The History of Gastrointestinal Endoscopy

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Chapter 1 The History of Gastrointestinal Endoscopy

Introduction

The role of the physician is to observe, detect anatomic abnormalities or disease, and conceive ways and means by which discovered deficiencies in function can be corrected or ameliorated. To extend the physical examination to areas hidden from external view, such as within body orifices, presents a problem of safe and effective access. In insatiable attempts to accomplish these goals, there is no human orifice along with its recesses that has not been inspected, probed, prodded, and otherwise examined over the centuries. It was a compelling necessity to develop safe, nonsurgical methods to accomplish this purpose. Before the 20th century, numerous attempts to access these hidden cavities were plagued by instrumentation that was inadequate and dangerous. The history of every science or technical development is invariably a series of small discoveries or innovations, often in fields remote from that under investigation. Small improvements, each resulting in incremental gains, lead toward the idealized goal. Often, changes that appear to be an advance are found to be an impediment by further discoveries, and we recognize that a different way is better. Therefore, the task is never ending.

The term endoscopy comes from the Greek prefix endo– (“within”) and the verb skopein (“to view or observe”). In this chapter, we summarize major developments over the years in gastrointestinal (GI) endoscopy to the present. As in any summary, the contributions of some individuals inevitably are not cited, and I offer my apologies to these individuals.

Early Efforts

The visual exploration and examination of body orifices date to at least Egyptian and to later Greco-Roman times, during which mechanical specula for viewing the vagina and anus were developed and used to a limited extent. Further progress was delayed by lack of sufficiently strong metals and the ability to form them into usable instruments and the lack of adequate illumination. These initial efforts were directed at the genitourinary (GU) tract—with cavities that were only a short and relatively straight distance from the exterior.

Bozini is credited with the earliest known attempt to visualize the interior of a body cavity with a primitive endoscope (Fig. 1.1). He published his work in 1805.13 Bozini devised a tin tube illuminated by a candle from which light was reflected by a mirror, a device he called a lichtleiter (light conductor). He used this device to examine the urethra, urinary bladder, and vagina, but it was an impractical instrument that never gained wide acceptance. Although there were multiple attempts to develop more usable instruments, all directed toward the GU tract, none were widely used. The most notable efforts were by Segalas in France in 1826 and Fisher in Boston in 1827,2 both using straight metal tubes, but the lack of a satisfactory light source remained a major impediment.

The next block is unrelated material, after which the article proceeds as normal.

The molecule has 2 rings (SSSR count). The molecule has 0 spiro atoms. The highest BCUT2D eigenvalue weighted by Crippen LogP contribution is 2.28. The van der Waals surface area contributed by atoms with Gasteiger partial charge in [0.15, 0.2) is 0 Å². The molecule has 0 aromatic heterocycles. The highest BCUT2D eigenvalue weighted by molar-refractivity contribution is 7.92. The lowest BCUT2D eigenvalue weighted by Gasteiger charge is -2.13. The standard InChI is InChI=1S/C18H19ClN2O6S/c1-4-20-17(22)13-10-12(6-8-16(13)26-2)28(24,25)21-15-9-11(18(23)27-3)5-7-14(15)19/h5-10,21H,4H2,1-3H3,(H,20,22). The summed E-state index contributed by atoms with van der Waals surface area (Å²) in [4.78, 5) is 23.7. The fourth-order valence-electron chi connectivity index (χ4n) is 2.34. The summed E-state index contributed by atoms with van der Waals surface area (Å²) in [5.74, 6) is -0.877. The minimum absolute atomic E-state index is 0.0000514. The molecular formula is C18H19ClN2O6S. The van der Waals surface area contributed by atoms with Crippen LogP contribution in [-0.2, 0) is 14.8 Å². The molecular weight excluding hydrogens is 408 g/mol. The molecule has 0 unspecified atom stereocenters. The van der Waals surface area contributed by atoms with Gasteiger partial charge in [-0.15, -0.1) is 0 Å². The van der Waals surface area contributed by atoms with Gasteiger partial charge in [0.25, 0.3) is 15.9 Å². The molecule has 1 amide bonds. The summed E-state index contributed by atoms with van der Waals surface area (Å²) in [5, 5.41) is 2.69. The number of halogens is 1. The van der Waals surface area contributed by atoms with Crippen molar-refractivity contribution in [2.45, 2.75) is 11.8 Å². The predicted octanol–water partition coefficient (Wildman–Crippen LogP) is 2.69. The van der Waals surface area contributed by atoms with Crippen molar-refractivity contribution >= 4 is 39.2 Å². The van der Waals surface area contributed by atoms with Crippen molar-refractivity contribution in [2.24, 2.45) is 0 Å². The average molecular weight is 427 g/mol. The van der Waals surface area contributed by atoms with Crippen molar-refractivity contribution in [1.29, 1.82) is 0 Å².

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Fig. 1.1 Bozzini’s lichtleiter, 1805.

(From Edmonson JM: History of the instruments for gastrointestinal endoscopy. Gastrointest Endosc 37:S28, 1991.)

The next significant development was the instrument of Desormeaux in France.2 Desormeaux’s contribution in 1855 was a better, although still inadequate, light source using a lamp fueled with alcohol and turpentine (“gazogene”) (Fig. 1.2). His instrument was based on that of Segalas. Others continued with efforts to improve the light source and the means to deliver it, but the devices were unsatisfactory for the more inaccessible areas of the GI tract.

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Fig. 1.2 Desormeaux’s endoscope, 1853.

(From Edmonson JM: History of the instruments for gastrointestinal endoscopy. Gastrointest Endosc 37:S29, 1991.)

Rigid Gastrointestinal Endoscopes

Kussmaul is credited as being the first to perform gastroscopy in 1868, using a straight rigid metal tube passed over a flexible obturator and a cooperative sword swallower (Fig. 1.3).14 For a light source, he used a mirror reflecting light from the Desormeaux device but found it inadequate. He also quickly discovered that gastric secretions were a problem, despite using a flexible tube he had developed earlier to empty the stomach before the procedure. The value of his efforts was the demonstration that the curves and bends of the esophagus and esophagogastric junction could be traversed with careful manipulation and that the gastric pouch could be visualized. Kussmaul apparently demonstrated his “gastroscope” several times, but the illumination was too poor to allow a clinically useful image,4 and he abandoned his efforts.

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Fig. 1.3 Kussmaul’s gastroscope, 1868.

(From Edmonson JM: History of the instruments for gastrointestinal endoscopy. Gastrointest Endosc 37:S30, 1991.)